The World Bank on Sunday has called for a fresh drive to tackle inequality after warning that despite a worldwide trend of decrease in extreme poverty the gap between rich and poor risks thwarting its ambition of eliminating the phenomenon by 2030.
“Unless we can resume faster global growth and reduce inequality, we risk missing our World Bank target of ending extreme poverty by 2030," said the annual study released by the global body, titled Poverty and Shared Prosperity.
"The message is clear: to end poverty, we must make growth work for the poorest, and one of the surest ways to do that is to reduce high inequality, especially in those countries where many poor people live.”
The report showed some 767 million people were living on less than $1.90 a day in 2013, the latest comprehensive data sample available, down from 881 million people the previous year.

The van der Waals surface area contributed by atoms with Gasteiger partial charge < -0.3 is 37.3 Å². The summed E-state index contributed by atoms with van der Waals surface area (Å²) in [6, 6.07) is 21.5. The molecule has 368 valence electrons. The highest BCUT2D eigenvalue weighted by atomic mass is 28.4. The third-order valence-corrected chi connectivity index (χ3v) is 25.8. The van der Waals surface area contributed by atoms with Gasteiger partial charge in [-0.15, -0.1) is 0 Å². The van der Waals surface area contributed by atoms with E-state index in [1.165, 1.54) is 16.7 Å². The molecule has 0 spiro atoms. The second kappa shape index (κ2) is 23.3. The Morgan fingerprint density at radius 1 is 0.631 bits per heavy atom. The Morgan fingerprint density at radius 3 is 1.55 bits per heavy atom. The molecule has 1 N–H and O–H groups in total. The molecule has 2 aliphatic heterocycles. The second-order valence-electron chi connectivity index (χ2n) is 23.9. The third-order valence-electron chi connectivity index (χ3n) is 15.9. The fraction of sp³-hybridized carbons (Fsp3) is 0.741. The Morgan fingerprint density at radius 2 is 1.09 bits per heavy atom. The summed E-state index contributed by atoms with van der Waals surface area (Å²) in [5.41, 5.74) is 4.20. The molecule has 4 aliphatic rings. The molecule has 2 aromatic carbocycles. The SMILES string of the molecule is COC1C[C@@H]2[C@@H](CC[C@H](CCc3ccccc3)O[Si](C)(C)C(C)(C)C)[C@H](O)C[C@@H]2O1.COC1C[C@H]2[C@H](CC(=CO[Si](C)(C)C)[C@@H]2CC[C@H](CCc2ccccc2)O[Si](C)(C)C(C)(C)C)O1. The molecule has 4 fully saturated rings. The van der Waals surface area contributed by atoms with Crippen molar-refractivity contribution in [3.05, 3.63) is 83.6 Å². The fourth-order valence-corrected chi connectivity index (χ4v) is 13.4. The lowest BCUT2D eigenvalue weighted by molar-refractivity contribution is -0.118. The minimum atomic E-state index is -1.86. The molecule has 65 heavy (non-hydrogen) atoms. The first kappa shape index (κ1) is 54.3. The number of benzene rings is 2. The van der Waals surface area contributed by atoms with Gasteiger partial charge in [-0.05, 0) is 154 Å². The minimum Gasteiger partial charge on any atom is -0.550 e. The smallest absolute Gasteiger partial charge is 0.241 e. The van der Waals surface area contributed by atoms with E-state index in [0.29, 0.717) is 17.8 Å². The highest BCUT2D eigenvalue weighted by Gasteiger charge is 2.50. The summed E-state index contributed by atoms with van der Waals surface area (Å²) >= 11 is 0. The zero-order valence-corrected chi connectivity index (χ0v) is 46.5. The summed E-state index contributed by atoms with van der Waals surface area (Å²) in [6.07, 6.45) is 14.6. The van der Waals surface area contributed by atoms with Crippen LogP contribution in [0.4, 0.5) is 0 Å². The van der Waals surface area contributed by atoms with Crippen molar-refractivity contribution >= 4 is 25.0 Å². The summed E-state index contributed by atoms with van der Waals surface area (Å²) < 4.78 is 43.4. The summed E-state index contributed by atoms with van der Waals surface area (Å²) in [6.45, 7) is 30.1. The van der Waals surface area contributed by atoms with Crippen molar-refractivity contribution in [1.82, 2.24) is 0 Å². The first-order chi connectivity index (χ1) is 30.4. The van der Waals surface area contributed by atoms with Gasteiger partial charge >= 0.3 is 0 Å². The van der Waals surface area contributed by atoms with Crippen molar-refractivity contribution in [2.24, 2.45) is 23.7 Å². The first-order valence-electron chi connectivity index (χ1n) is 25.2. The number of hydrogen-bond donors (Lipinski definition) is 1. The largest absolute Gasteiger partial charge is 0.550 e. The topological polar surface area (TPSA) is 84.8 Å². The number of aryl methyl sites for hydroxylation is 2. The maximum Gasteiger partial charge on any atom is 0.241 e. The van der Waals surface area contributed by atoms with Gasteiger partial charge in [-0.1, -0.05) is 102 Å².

The progress was driven by East Asia and Pacific, above all India, China and Indonesia.
Yet despite the positive trend, "India is by far the country with the largest number of people living under the international USD 1.90-a-day poverty line, more than 2.5 times as many as the 86 million in Nigeria, which has the second-largest population of the poor worldwide."
Sub-Saharan Africa accounts for half of those living in extreme poverty, according to the Bank. A third of the global poor live in South Asia.
World Bank's president Jim Yong Kim commented on the findings, saying in a statement "It’s remarkable that countries have continued to reduce poverty and boost shared prosperity at a time when the global economy is underperforming – but still far too many people live with far too little."
Whereas insofar as income inequality is concerned, the gaps have widened over the past 25 years, the report claimed.